marcel barang

Lap Lae – Kaeng Khoi: a preview

In English on 20/08/2009 at 4:48 pm



Here is the beginning of Chapter 1 of Lap Lae – Kaeng Khoi by Uthis Haemamool [pictured here, courtesy of the Bangkok Post Online], winner of this year’s SEA Write Award, although the novel starts with a Foreword that is very much part of the story. This translation is unedited and may need some finetuning.

My name is Kaeng Khoi, my surname, Wongjoojuea. Before, Kaeng Khoi wasn’t my name; my name was Lap Lae. I only changed my name from Lap Lae to Kaeng Khoi two years ago. I am well aware that to start like this is puzzling and creates confusion about my identity. Besides, both names are words very few parents would be unconventional enough to give their children or grandchildren. As we know, they are more names of districts than personal names, but then all names have an origin. Therefore please give me time to explain about a name so weird to bestow, as my father was adamant he must call his children with names both dignified and full of hope which he could be proud of without paying attention to the mockeries of the people around him and other relatives.
Father told me of various times and different occasions, after he had concluded I was old enough to learn about what happened in his life and would be able to remember it as so many lessons to guide me in the conduct of mine. It began one evening when I was nine years old and he, at the time, was going on forty-four. He sat in the middle of the house platform after the three of us – father, mother and child – had had dinner and he was on his sixth glass of pretty stiff Hong Thong, the brandy he set out to drink every evening after the food that Mother had prepared was set by her on a tray before us. That evening Father kept staring at me all the time. I was aware that his eyes, unyielding and angry-looking as was his normal expression, were all over me, and it made me ill-at-ease. I was racking my brains trying to remember if I had done anything that day that would earn me yet another beating. When I looked up and glanced at him, I could feel his eyes looking at me in a probing way or trying to figure out something about me. After that, he raised his glass to his lips, drank up and then held out the empty glass to me.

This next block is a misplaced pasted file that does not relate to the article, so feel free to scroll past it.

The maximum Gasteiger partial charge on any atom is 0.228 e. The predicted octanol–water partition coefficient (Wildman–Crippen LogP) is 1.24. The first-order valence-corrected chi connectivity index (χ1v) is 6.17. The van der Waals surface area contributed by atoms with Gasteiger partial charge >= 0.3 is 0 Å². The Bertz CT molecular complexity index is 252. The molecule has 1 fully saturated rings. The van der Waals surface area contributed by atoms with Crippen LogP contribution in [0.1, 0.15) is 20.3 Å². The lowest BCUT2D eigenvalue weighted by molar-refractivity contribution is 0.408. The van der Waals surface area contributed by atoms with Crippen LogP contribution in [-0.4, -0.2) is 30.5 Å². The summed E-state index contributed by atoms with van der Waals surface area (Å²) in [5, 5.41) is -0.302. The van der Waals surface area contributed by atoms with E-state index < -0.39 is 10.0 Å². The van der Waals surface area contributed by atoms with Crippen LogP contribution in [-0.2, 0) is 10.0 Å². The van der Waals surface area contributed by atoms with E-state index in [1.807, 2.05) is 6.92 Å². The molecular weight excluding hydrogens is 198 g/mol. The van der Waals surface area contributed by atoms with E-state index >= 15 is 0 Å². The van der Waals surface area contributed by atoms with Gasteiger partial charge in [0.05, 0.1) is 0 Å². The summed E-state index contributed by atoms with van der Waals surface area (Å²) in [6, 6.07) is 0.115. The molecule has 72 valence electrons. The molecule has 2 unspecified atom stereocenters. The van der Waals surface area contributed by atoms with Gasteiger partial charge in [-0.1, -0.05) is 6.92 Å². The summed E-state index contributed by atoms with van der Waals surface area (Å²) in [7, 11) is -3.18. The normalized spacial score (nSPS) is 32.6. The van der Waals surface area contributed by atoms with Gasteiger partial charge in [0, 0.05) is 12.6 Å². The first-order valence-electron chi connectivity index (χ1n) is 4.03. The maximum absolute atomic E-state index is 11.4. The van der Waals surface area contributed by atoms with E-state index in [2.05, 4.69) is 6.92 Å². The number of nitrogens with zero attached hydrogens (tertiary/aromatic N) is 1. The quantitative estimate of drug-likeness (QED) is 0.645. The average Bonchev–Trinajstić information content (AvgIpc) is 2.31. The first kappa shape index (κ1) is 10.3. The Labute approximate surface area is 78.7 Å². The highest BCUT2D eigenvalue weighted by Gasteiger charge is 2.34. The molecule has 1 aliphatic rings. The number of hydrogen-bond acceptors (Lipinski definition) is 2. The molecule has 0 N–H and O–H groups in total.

“Get me a refill, son.”
I haven’t told you yet, have I, that I have a brother who is four years older than I am. His name is Kaeng Khoi. I know that mentioning my brother at this point is adding to the puzzlement and confusion, but please allow me time to explain things a little. I believe the muddle will soon be sorted out and in the end the confusion will clear up. So allow me to mention my big brother now merely to let you know that he sat by my side, quiet and obedient, but he was someone else altogether when he was outdoors. I’ll tell you about that on another occasion. For the moment, let us go back to when Father held out his empty glass and told me to refill it. I went to the fridge to get ice cubes, carefully poured alcohol in the glass I topped with soda water, used a chopstick to mix spirit and soda, stirring until foam rose to the brim of the glass and then I held the drink out to him. During the whole process my brother had advised me on how to go about what he later told me when the two of us were in bed was a ritual Father relied upon to convey some meaning to us. He said that when he was my age, he had been asked to refill the glass for the first time as well.
Father raised the drink I had mixed and took a sip. “Needs work.” After that, he drank it up. This time he held out the glass, with only ice cubes left in it, to my brother, who mixed the drink expertly while giving me high signs with his eyes. Father tasted the drink my brother had mixed. “That’s more like it.” He put the glass down beside him, shot a glance at Mother as if she was in the way and said, “You go and wash the dishes, now.” And then Mother did as she was told diligently without uttering a word. I felt strangely gratified every time Father ordered Mother around. I lowered my head and slipped a smile at my brother. We giggled while Mother took the food tray and went out of our field of vision to the kitchen at the back of the house.
“Come closer. There’s something I want to tell you.”

Read the rest of the chapter in the Outlook section of the Bangkok Post on 7 September.

  1. please advise if the english version is available in any bookshop yet??

  2. Of course not. Just translated this chapter for the Bangkok Post, and nobody has commissioned me to translate the whole book, which needs to be prunned by about one-third anyway.

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